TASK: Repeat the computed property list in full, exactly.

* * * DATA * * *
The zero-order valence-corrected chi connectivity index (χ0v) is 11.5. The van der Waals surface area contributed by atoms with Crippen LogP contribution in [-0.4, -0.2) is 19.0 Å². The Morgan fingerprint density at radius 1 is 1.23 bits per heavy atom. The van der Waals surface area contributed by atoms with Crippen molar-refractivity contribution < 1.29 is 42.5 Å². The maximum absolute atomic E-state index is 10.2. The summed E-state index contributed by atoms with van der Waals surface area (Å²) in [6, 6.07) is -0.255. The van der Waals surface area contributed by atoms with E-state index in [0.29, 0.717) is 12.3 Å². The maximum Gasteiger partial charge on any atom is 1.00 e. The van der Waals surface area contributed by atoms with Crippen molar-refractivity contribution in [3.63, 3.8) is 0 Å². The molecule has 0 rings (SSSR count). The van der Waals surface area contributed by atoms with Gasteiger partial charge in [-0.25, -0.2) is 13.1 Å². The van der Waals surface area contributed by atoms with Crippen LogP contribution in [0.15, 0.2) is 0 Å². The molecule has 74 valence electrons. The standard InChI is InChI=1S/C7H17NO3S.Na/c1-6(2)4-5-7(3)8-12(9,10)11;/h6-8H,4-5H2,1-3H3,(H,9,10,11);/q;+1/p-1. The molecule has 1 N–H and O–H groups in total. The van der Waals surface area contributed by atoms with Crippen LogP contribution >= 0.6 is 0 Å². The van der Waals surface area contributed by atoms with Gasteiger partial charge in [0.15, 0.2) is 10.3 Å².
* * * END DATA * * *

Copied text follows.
The zero-order valence-corrected chi connectivity index (χ0v) is 11.5. The van der Waals surface area contributed by atoms with Crippen LogP contribution in [-0.4, -0.2) is 19.0 Å². The Morgan fingerprint density at radius 1 is 1.23 bits per heavy atom. The van der Waals surface area contributed by atoms with Crippen molar-refractivity contribution < 1.29 is 42.5 Å². The maximum absolute atomic E-state index is 10.2. The summed E-state index contributed by atoms with van der Waals surface area (Å²) in [6, 6.07) is -0.255. The van der Waals surface area contributed by atoms with E-state index in [0.29, 0.717) is 12.3 Å². The maximum Gasteiger partial charge on any atom is 1.00 e. The van der Waals surface area contributed by atoms with Crippen molar-refractivity contribution in [3.63, 3.8) is 0 Å². The molecule has 0 rings (SSSR count). The van der Waals surface area contributed by atoms with Gasteiger partial charge in [-0.25, -0.2) is 13.1 Å². The van der Waals surface area contributed by atoms with Crippen LogP contribution in [0.15, 0.2) is 0 Å². The molecule has 74 valence electrons. The standard InChI is InChI=1S/C7H17NO3S.Na/c1-6(2)4-5-7(3)8-12(9,10)11;/h6-8H,4-5H2,1-3H3,(H,9,10,11);/q;+1/p-1. The molecule has 1 N–H and O–H groups in total. The van der Waals surface area contributed by atoms with Crippen LogP contribution >= 0.6 is 0 Å². The van der Waals surface area contributed by atoms with Gasteiger partial charge in [0.15, 0.2) is 10.3 Å².